By Darren Gilbert
However, businesses don’t really have a choice. We live in a world where customers ask more questions than in the past. They want to know what your brand stands for before they decide whether or not it is worth engaging with you. In such an environment, ‘doing good’ allows you the opportunity to connect with your customers. It also means that as a brand, you will survive while others stumble and fall away.
However, ‘doing good’ is not as easy as it may seem. One may see it as handing over a certain amount of money to a charity so that you tick off the right box but it’s not the case. In fact, while handing over money to a charity of your choice may have been seen as the standard way of showing you cared in the past, it won’t work in this day and age. Today, it’s not about ticking boxes and it’s most certainly not always about charity, believes Golembo. It’s also something that you can’t fake. Most importantly though, ‘doing good’ is not an afterthought or add-on.
“It is actually about doing something because it is part of what you do and you can’t survive without doing it,” says Golembo. “It has to be entrenched within your brand.” It’s a point agreed to by Positive Dialogue Communications managing director, Tracy Jones, who takes it further. “Brands have to live what they say. Practice what they preach is one way of putting it.” Either way, these two sayings, as clichéd as they are, are paramount in ensuring that your consumers see you as more than a brand attempting to make money.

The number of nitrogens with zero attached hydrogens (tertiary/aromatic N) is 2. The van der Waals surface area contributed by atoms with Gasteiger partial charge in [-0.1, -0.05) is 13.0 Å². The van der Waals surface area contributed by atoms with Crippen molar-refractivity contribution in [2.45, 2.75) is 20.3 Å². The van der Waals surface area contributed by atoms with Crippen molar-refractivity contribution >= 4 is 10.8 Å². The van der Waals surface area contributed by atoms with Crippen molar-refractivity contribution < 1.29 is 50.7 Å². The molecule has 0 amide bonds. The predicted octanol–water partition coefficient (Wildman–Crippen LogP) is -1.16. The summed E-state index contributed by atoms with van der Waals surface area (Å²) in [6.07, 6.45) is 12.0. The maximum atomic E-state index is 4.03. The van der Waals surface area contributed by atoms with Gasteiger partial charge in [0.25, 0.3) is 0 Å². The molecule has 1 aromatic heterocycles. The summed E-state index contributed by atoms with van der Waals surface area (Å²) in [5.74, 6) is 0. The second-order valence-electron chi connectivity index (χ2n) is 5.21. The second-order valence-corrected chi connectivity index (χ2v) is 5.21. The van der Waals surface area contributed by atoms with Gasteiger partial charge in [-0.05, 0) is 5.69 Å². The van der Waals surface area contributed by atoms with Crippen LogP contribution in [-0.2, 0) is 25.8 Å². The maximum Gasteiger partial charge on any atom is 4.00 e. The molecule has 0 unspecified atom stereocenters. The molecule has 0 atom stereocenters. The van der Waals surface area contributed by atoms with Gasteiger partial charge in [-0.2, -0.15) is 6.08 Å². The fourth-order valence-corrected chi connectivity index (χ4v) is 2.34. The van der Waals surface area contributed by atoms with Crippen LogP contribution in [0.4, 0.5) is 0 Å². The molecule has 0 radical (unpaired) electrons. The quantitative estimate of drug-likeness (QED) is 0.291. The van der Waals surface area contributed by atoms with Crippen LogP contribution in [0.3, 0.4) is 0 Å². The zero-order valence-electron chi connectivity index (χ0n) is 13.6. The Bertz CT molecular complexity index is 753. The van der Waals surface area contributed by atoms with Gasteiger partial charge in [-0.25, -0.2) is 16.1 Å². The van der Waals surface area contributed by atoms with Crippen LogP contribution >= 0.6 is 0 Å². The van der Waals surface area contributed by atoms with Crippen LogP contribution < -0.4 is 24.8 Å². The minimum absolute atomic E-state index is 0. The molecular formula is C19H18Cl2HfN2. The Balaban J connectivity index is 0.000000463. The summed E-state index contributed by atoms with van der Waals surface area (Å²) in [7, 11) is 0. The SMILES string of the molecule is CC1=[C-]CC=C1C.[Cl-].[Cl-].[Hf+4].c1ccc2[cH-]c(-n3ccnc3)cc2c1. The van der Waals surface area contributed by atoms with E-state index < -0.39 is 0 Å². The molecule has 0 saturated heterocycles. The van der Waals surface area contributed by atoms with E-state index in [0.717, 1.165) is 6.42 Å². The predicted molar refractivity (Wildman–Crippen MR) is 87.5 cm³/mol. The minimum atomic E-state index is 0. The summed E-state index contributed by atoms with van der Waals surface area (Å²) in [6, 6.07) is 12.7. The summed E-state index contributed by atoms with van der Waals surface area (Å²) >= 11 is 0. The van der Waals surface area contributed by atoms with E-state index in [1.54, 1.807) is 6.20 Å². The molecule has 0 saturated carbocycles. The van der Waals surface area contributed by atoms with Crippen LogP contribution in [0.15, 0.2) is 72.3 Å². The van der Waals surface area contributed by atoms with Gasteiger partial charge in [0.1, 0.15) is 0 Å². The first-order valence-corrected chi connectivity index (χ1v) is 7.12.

“I truly believe that if you want to gain that trust, it comes down to the proof points,” says Golembo. “If you look at a brand such as Nedbank. One of the things that struck me when I went into the bank in the Waterfront recently was that I saw recycling bins in the corridors. It showed that while it was saying it was green, it was actually doing what it said. If you are serious about change, prove it.” It also showed that it was making a concerted effort to change its business, something which is difficult to do if it hurts the bottom line or shifts focus away from your core business.
It’s a point agreed to by Golembo. Your bottom line may well suffer but it should rather be viewed as a short term pain. One only has to look at Pfizer. In 2009, the US drug company launched
the programme, MAINTAIN™, which saw the distribution of medicine to unemployed people who didn’t have health insurance. It cost Pfizer millions if not billions of dollars. But look at the business today. It is one bright spot in a sea of darkness. As she states, don’t be afraid to do something that will affect your bottom line if it’s about uplifting or ‘doing good’. “So long as it’s genuine,” she adds
MAINTAIN™ sparked an idea for Pharma Dynamic in South Africa recently, where the local drug company attempted the same thing. Known as Patient Assist, it’s helped to differentiate itself from other local drug companies. “And that is why it is so important,” stresses Golembo. “It’s your core competitive advantage. Your good needs to go to the heart of your business to work its magic. It shouldn’t be viewed as a department somewhere far away that spends 10% of your bottom line.”
It’s also something that you can’t stop doing, says Jones. “Once you have begun something like this, you can’t decide to leave it. You’ll get left behind.” Golembo agrees. “It’s a continual process. It is the core to every single thing that you do. Every business process has to be aware of that.” Doing good isn’t about a feel-good factor that will give your consumers goosebumps when they purchase a product. In fact, it can even be argued that it’s not about you as a brand. It is rather about the difference that you make to the lives of people.
“Don’t do it thinking about your bottom line,” continues Golembo. “Do it because you want to do it. That is where you will be able to foster true genuineness and a real relationship with your consumers.”
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